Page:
Chris Montez (born Ezekiel Christopher Montanez, January 17, 1943, in Los Angeles, California, the last of twenty children), is a Mexican American singer.
Montez grew up in Hawthorne, California, influenced by the Latino flavored music of his community and the success of Ritchie Valens.
In 1962, he recorded the single, "Let's Dance" on Monogram Records. It went to #4 on the Billboard Hot 100 charts in the U.S. and to #2 on the U.K. Singles Chart.
One would expect such an auspicious start to be followed by a number of chart-toppers, but such was hardly the case. Though Montez would tour with Clyde McPhatter, Sam Cooke, the Platters, and Smokey Robinson and the Miracles, there would be no more hits for Montez until four years later. This was despite a relatively new and highly popular group of Liverpudlians, who called themselves The Beatles, opening a London show for him while performing with Tommy Roe. It was once speculated that John Lennon started a fight with Montez at a London bar, when Lennon allegedly poured a beer over Montez' head.
With a desire to return to the charts, Montez returned to the recording studio in 1965, this time at A&M Records. Montez was searching for the same rock and roll formula that would replicate the success of "Let's Dance". During a recording session, A&M co-founder Herb Alpert dropped in and suggested that Montez try a different approach: a Middle of the road, soft ballad sound.
Montez had no desire to shift from rock and roll to adult standard, but trusted Alpert's insticts enough to give it a try. "Call Me" was the first single released from his 1966 A&M album, "The More I See You". The title single from the album, making its way to primarily adult-formatted radio stations, confused some non-rock and roll DJs, who were unfamiliar with Chris' past work. When back-announcing the song, the DJs would often refer to Chris as a female ( Likely because these songs were sung in a falsetto). But by the time the album was released, Montez' pictures on the front and back of the jacket cleared up any mystery surrounding his gender.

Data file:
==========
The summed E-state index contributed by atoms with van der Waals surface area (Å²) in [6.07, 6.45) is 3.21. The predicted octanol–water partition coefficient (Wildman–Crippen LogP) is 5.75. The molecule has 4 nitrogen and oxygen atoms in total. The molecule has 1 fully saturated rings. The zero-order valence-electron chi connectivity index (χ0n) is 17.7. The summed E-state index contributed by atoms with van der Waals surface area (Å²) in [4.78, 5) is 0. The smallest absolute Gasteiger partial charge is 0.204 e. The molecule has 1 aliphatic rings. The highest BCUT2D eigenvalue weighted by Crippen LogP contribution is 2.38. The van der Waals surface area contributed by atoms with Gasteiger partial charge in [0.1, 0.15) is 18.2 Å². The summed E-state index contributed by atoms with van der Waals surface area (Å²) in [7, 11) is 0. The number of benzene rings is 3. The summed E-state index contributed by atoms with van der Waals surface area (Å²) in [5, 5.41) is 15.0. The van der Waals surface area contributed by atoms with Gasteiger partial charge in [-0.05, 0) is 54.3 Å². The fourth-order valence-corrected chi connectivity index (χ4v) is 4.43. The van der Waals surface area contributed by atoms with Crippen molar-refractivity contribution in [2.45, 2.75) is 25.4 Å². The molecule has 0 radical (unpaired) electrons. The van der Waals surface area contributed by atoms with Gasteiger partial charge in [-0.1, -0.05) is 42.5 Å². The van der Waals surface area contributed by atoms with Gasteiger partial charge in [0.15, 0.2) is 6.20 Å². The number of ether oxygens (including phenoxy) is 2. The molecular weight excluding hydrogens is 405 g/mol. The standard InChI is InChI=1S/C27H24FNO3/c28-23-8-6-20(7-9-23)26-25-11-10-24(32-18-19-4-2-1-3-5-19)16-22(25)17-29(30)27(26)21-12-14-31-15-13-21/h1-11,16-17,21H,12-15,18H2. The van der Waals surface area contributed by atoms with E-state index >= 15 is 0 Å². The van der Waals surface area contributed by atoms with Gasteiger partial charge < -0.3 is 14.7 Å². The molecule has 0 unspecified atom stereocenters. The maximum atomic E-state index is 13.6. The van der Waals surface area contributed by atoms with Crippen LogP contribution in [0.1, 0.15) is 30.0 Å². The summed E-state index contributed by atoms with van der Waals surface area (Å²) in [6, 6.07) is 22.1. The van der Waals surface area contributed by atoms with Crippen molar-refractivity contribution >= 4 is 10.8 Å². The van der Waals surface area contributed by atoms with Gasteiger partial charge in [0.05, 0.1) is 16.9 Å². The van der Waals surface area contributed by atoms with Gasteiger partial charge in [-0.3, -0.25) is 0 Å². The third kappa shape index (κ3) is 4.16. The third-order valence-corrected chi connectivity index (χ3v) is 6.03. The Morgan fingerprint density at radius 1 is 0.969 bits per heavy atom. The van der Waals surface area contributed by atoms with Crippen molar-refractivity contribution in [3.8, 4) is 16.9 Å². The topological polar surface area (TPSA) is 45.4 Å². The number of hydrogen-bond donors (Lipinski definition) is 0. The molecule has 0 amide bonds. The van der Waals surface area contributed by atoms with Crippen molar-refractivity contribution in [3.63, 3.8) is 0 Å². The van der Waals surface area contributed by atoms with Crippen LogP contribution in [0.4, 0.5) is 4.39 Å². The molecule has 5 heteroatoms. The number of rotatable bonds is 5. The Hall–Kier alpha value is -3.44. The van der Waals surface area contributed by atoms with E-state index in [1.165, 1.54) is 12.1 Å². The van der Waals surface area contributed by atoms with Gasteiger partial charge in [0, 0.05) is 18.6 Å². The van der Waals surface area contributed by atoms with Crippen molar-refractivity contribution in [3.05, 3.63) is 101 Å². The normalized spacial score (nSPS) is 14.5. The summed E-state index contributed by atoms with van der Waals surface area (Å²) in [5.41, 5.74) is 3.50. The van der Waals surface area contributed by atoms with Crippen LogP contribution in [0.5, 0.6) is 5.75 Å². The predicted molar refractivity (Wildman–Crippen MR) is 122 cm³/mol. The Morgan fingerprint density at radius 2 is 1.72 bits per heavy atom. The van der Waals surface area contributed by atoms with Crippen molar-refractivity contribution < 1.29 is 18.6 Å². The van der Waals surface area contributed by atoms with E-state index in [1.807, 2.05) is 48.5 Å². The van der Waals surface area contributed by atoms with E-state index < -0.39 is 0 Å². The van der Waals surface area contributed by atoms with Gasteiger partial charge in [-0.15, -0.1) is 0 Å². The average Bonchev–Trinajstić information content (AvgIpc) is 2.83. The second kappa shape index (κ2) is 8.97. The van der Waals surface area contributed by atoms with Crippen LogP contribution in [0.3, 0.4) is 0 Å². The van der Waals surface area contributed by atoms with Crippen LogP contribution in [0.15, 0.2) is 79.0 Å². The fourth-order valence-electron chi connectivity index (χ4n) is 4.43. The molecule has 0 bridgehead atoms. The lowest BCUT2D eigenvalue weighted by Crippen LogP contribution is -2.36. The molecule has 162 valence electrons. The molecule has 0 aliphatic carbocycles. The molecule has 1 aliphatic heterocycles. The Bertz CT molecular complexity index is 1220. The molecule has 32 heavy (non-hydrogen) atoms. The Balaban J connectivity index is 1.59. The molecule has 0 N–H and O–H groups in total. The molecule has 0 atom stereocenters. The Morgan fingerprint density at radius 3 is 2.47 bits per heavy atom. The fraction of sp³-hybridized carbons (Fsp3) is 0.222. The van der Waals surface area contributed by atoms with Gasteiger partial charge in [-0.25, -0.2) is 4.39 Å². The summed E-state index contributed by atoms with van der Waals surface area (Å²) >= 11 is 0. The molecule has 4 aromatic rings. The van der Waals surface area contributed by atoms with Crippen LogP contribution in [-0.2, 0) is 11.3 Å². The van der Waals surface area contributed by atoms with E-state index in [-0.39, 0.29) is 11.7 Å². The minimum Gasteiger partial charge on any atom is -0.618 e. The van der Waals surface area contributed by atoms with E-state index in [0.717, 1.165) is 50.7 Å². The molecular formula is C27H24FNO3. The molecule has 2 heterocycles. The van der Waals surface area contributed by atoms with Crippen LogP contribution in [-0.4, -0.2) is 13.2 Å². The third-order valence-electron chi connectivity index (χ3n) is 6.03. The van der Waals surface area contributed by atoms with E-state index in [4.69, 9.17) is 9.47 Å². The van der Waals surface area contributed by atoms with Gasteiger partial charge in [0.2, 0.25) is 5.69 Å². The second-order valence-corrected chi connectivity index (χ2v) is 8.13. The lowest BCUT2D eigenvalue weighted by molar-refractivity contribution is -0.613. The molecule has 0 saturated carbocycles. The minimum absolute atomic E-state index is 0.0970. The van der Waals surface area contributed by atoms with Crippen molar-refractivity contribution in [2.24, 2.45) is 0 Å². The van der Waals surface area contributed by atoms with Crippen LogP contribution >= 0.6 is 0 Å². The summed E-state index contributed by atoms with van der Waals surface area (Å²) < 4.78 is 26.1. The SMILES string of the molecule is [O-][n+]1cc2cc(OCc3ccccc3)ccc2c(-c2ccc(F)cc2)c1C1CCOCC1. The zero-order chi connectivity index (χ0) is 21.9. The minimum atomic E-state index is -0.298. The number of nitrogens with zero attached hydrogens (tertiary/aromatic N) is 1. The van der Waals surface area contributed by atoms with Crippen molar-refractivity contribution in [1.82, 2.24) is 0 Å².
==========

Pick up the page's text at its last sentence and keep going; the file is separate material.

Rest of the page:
"The More I See You" album yielded three top 40 singles for Montez: The title cut, plus "Call Me" and "There Will Never Be Another You". Unfortunately, it was this album that would yield the most Top 40 hits for Montez.
Montez would record three more albums for A&M: "Time After Time", "Foolin' Around", and "Watch What Happens". None of these albums mirrored the success of The More I See You album. The title cut album, "Time After Time", did hit the Top 40, but no other hits followed. Following the release of "Watch What Happens" in 1968, Montez left A&M Records.
In November, 1972, Montez charted a Latin hit in Brazil: "Loco por ti (Crazy about you)" became very popular in that country. Montez resurfaced in 1974 at CBS Records, with the release of a new LP, "The Best of Chris Montez", a mix of both old and new recordings, with the new ones having little to no resemblance of his past hits. This, and Chris' more mature appearance on the cover, with longer hair, a mustache, and a stylish (for the mid-1970s) patterned shirt, was proof that the album marked time.
Montez recorded one more album for CBS: Raza: Ay No Digas, which did well internationally, but failed to make an impact in the U.S. His final album, with exclusively Spanish-language material, was Cartas de Amor, released on the independent label AYM in 1983.
The 1983 album CARTAS DE AMOR was released on A&M Records (A&M Discos) of Mexico. Montez today continues to perform, mainly to foreign audiences, but still maintains a series of concert dates stateside. Most of his American appearances in 2007 were in Branson, Missouri.
In July, 2008, Frozen Pictures announced plans to produce a documentary musical film on Montez's life and career. "'Chris Montez is an incredibly influential musician whose life and music have touched on every major thread in rock ‘n' roll, from Latino rock to R&B, Sixties pop to lounge, surf to punk,' said Burt Kearns, who writes, produces or directs all of Frozen's projects with Brett Hudson. 'His story is epic.'
As of 2009, Chris Montez continues to perform throughout the U.S. and Internationally.
User-contributed text is available under the Creative Commons By-SA License and may also be available under the GNU FDL.